Part 2: Basic Patient Rights (FAQ 31 of 65)
Right to Request Amendment
31. What Other Limits Are There on the Right to Seek Amendment?
A covered entity does not have to amend a record that it considers accurate and complete. It does not have to amend a record that is not available for inspection by you under the access provision.
More importantly, a covered entity is not required to amend a record not created by the covered entity. That means if the information in your record came from any third party -- including another provider, an insurer, a relative, or anyone else -- the covered entity has no obligation to amend your record or even to consider your request. We find this limitation on the right to seek an amendment to be unfair, inappropriate, and dangerous. Be aware that state law may not have the same limitation on amendment rights.
The covered entity must consider your request for amendment of third party information if you provide a reasonable basis to believe that the originator of the information is no longer available to act on the requested amendment. Thus, if the record contains information from a previous physician who is no longer in practice, you may be able to force your current provider to consider amending information supplied by that physician. We note that it can be difficult to prove that the originator of information is unavailable, and an uncooperative record keeper can string a requester along if it doesn't want to deal with a request for amendment honestly.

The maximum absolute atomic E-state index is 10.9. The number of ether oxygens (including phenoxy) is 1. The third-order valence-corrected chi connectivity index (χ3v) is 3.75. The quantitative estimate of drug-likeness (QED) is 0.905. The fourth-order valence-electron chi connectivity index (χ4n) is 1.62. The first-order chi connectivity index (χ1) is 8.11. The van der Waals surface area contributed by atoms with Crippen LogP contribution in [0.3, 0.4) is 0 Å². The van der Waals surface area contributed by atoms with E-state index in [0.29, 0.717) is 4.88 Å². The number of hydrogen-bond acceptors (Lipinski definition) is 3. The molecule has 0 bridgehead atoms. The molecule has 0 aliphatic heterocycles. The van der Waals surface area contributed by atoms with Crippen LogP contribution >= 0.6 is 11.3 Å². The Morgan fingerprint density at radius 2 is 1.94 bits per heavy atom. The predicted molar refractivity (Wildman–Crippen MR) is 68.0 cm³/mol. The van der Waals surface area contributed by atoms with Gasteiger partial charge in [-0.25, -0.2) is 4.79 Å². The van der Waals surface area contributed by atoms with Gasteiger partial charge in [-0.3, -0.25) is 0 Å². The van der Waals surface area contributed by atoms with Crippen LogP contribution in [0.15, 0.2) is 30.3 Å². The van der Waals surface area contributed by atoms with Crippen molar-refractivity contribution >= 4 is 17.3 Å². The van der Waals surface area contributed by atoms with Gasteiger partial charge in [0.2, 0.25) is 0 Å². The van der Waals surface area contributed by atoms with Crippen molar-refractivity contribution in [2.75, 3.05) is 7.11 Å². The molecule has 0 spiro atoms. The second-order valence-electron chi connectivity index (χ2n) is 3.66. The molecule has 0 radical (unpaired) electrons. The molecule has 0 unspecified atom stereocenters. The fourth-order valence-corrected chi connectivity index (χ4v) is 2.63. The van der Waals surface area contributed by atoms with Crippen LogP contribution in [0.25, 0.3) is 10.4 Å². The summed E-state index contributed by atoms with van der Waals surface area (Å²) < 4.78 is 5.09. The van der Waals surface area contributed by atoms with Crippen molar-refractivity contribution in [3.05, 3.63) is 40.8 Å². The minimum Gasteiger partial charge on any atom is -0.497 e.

If the covered entity that is the originator of the incorrect information is available but does not act on a request for amendment, the information in the subsequent covered entity's record may be just as wrong and could have a continuing detrimental effect on the patient. This can present a real Catch-22 for patients.
In most circumstances, a health care provider will act reasonably to verify information that may affect patient care. For example, if you tell your surgeon that you think that your blood type is A, the surgeon is not likely to cavalierly accept contrary information just because it came from a third party. Any health care provider is likely to be suitably concerned about the possibility of a medical error based on wrong information.
However, there may be real problems with third party information in some circumstances. Health insurers may not be as worried about an error, especially if the error provides an excuse to deny a claim.